These types of tea, building activities encourage collaboration and problem-solving. To begin, divide your employees into teams, and provide each team with 1 marshmallow, 1 yard of string, 1 roll of masking tape, and 20 sticks of raw spaghetti. The teams compete for constructing the tallest tower, using only these supplies. The tricky part is that the marshmallow has to sit at the top of the tower, and your tower has to stand unsupported for at least 5 seconds for you to win. Not only is it a challenging and fun game, it encourages your employees to come up with out-of-the-box solutions and work together to solve problems.
Similar to its peer above, this exercise encourages collaboration and problem solving. Provide a set of construction material to each team, and you will also need an electric fan. In this make-believe activity, your employees are transported far, far away to the Arctic region as explorers. Each team chooses a leader to lead the expedition. While trekking across the frozen Tundra, a raging howling storm hits. Since there’s no way to reach their base in time, the teams must hurriedly erect a make-shift emergency shelter to survive.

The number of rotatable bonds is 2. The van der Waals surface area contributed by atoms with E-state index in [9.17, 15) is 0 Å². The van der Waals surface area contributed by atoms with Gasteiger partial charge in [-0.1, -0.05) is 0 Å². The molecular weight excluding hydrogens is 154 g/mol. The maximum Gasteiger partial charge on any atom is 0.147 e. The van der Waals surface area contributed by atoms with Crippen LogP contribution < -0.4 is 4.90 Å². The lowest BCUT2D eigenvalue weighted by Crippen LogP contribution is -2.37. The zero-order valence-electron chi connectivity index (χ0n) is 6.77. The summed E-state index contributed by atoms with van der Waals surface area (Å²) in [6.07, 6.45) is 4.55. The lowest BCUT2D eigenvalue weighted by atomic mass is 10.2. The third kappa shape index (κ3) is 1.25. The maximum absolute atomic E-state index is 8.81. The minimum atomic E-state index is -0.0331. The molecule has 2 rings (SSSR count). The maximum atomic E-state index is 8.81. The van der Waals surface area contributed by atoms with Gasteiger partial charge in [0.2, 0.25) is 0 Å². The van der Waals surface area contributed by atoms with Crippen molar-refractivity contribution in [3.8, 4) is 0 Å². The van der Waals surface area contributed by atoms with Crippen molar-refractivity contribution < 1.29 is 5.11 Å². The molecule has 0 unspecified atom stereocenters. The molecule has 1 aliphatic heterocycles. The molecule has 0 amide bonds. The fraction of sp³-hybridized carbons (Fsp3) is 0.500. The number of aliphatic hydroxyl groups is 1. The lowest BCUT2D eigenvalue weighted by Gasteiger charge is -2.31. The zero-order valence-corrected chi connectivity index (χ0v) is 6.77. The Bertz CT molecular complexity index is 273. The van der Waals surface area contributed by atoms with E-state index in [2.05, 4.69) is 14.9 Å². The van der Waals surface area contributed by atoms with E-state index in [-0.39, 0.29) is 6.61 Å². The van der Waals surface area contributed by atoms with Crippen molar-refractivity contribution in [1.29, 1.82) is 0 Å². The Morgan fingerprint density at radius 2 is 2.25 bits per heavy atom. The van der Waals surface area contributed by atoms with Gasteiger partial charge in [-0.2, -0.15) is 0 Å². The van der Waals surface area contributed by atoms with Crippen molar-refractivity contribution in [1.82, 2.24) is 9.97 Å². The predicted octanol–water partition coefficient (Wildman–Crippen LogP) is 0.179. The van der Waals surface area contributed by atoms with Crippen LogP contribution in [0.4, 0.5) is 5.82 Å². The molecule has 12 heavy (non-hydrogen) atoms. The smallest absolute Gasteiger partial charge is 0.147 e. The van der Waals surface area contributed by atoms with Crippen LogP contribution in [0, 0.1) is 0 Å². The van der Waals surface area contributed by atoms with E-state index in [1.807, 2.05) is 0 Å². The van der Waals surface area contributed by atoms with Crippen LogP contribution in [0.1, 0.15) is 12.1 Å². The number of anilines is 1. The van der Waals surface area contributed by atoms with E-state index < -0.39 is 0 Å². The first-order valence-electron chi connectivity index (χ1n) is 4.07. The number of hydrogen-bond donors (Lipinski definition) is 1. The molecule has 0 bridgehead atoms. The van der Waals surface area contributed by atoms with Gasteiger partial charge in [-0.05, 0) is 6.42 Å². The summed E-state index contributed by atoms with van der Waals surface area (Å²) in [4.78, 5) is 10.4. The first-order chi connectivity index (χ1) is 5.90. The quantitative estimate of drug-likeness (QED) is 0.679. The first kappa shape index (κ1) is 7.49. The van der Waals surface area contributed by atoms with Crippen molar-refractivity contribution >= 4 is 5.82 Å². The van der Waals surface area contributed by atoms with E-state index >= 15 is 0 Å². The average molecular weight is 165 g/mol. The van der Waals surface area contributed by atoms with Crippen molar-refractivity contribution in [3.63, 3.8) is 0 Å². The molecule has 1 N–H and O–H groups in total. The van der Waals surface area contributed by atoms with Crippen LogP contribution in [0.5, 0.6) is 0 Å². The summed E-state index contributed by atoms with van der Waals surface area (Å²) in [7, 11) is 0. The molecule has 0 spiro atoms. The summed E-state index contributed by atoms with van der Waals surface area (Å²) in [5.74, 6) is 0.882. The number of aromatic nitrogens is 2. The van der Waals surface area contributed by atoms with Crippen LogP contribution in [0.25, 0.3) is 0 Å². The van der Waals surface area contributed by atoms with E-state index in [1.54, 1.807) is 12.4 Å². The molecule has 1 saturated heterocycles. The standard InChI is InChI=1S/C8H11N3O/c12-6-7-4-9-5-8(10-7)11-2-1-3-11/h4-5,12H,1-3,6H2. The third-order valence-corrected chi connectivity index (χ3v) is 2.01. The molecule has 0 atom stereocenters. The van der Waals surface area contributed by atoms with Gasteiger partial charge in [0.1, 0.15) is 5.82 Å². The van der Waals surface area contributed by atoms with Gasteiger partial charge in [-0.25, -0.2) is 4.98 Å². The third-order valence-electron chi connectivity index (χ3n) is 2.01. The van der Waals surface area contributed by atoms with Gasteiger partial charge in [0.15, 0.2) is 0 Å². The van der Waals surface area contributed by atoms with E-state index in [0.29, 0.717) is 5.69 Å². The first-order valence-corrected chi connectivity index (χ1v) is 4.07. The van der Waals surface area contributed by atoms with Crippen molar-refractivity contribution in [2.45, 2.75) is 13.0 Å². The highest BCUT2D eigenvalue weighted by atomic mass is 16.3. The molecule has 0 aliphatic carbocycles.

Here’s the catch; unfortunately, the leaders of all the teams get frostbite, due to which they can’t do any physical work with the team. On the other hand, the team members are blinded by snow and can’t see a thing (blindfolded in real life). The team captains can only guide these blinded workers vocally. Construct your shelter before the time runs out. Once the timer stops, turn on the electric fan to see who built the sturdiest shelter that will stand the wrath of the raging winds, and they win. Amp up the challenge by having the fan running at full while the team works but provide sturdier materials.
Don’t be scared of the ensuing mess. This classic team building activity is high on engagement and collaboration and unites employees on creative problem solving. The idea is to challenge teams to contrive an egg package/carrier that can protect an uncooked egg for at least a 2-story drop. Provide basic construction material to both teams, including newspapers, rubber bands, balloons, plastic, tape and straws, and the activity lasts about 1-1.5 hours. The team whose egg survives the fall, wins.
For this creative problem-solving activity, you need to get a picture book authored by Istvan Banyai, titled “Zoom”. The wordless book features 30 sequential pictures that form a narrative together. Hand out one random picture to each employee. Each employee can only look at their picture and not anyone else’s and keep it hidden from other participants. Give each employee some time to scrutinize their illustration diligently and try to extract the key pieces of information which will help them put together the pictures in the right sequence.